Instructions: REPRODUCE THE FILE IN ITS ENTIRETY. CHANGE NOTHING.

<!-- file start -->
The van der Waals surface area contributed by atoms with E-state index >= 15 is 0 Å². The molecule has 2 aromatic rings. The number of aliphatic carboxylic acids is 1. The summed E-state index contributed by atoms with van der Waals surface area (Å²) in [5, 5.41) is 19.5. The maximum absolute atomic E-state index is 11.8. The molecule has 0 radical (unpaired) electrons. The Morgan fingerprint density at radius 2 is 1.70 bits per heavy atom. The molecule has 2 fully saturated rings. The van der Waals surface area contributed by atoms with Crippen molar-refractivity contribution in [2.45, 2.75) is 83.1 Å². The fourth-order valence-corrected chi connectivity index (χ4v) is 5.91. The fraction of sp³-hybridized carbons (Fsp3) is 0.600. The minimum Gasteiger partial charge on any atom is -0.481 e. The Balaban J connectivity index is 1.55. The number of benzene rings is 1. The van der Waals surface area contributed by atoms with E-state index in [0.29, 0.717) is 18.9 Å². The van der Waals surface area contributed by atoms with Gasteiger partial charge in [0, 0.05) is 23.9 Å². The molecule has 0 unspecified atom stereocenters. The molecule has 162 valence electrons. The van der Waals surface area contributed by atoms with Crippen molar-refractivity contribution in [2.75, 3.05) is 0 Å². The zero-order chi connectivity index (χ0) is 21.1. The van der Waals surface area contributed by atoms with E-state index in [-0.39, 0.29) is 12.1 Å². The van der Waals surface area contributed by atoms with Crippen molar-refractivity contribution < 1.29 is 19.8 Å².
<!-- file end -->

The van der Waals surface area contributed by atoms with E-state index >= 15 is 0 Å². The molecule has 2 aromatic rings. The number of aliphatic carboxylic acids is 1. The summed E-state index contributed by atoms with van der Waals surface area (Å²) in [5, 5.41) is 19.5. The maximum absolute atomic E-state index is 11.8. The molecule has 0 radical (unpaired) electrons. The Morgan fingerprint density at radius 2 is 1.70 bits per heavy atom. The molecule has 2 fully saturated rings. The van der Waals surface area contributed by atoms with Crippen molar-refractivity contribution in [2.45, 2.75) is 83.1 Å². The fourth-order valence-corrected chi connectivity index (χ4v) is 5.91. The fraction of sp³-hybridized carbons (Fsp3) is 0.600. The minimum Gasteiger partial charge on any atom is -0.481 e. The Balaban J connectivity index is 1.55. The number of benzene rings is 1. The van der Waals surface area contributed by atoms with E-state index in [0.29, 0.717) is 18.9 Å². The van der Waals surface area contributed by atoms with Gasteiger partial charge in [0, 0.05) is 23.9 Å². The molecule has 0 unspecified atom stereocenters. The molecule has 162 valence electrons. The van der Waals surface area contributed by atoms with Crippen molar-refractivity contribution in [2.75, 3.05) is 0 Å². The zero-order chi connectivity index (χ0) is 21.1. The van der Waals surface area contributed by atoms with E-state index in [-0.39, 0.29) is 12.1 Å². The van der Waals surface area contributed by atoms with Crippen molar-refractivity contribution < 1.29 is 19.8 Å².